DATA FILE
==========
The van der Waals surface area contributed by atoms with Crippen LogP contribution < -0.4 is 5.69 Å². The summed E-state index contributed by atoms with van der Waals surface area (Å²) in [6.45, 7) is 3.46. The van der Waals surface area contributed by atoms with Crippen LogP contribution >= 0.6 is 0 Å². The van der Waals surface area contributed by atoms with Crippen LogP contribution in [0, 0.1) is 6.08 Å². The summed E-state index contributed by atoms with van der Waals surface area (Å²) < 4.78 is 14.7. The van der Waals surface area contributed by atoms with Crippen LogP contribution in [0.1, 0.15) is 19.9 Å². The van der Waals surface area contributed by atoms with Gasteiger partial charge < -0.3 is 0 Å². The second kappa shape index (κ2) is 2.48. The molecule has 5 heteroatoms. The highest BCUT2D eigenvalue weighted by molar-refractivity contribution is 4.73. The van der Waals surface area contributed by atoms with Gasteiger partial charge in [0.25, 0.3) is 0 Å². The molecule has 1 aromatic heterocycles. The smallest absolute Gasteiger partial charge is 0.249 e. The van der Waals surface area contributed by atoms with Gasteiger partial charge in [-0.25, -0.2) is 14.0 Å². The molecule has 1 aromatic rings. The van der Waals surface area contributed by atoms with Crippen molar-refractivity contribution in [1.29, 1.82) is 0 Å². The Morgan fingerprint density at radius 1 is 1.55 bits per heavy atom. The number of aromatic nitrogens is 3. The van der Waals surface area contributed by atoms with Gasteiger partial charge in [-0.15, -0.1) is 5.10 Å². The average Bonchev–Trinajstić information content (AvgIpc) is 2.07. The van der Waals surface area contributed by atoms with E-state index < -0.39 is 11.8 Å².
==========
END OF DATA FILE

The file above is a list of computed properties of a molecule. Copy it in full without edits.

The van der Waals surface area contributed by atoms with Crippen LogP contribution < -0.4 is 5.69 Å². The summed E-state index contributed by atoms with van der Waals surface area (Å²) in [6.45, 7) is 3.46. The van der Waals surface area contributed by atoms with Crippen LogP contribution >= 0.6 is 0 Å². The van der Waals surface area contributed by atoms with Crippen LogP contribution in [0, 0.1) is 6.08 Å². The summed E-state index contributed by atoms with van der Waals surface area (Å²) < 4.78 is 14.7. The van der Waals surface area contributed by atoms with Crippen LogP contribution in [0.1, 0.15) is 19.9 Å². The van der Waals surface area contributed by atoms with Gasteiger partial charge < -0.3 is 0 Å². The second kappa shape index (κ2) is 2.48. The molecule has 5 heteroatoms. The highest BCUT2D eigenvalue weighted by molar-refractivity contribution is 4.73. The van der Waals surface area contributed by atoms with Gasteiger partial charge in [0.25, 0.3) is 0 Å². The molecule has 1 aromatic heterocycles. The smallest absolute Gasteiger partial charge is 0.249 e. The van der Waals surface area contributed by atoms with Gasteiger partial charge in [-0.25, -0.2) is 14.0 Å². The molecule has 1 aromatic rings. The van der Waals surface area contributed by atoms with Crippen molar-refractivity contribution in [1.29, 1.82) is 0 Å². The Morgan fingerprint density at radius 1 is 1.55 bits per heavy atom. The number of aromatic nitrogens is 3. The van der Waals surface area contributed by atoms with Gasteiger partial charge in [-0.15, -0.1) is 5.10 Å². The average Bonchev–Trinajstić information content (AvgIpc) is 2.07. The van der Waals surface area contributed by atoms with E-state index < -0.39 is 11.8 Å².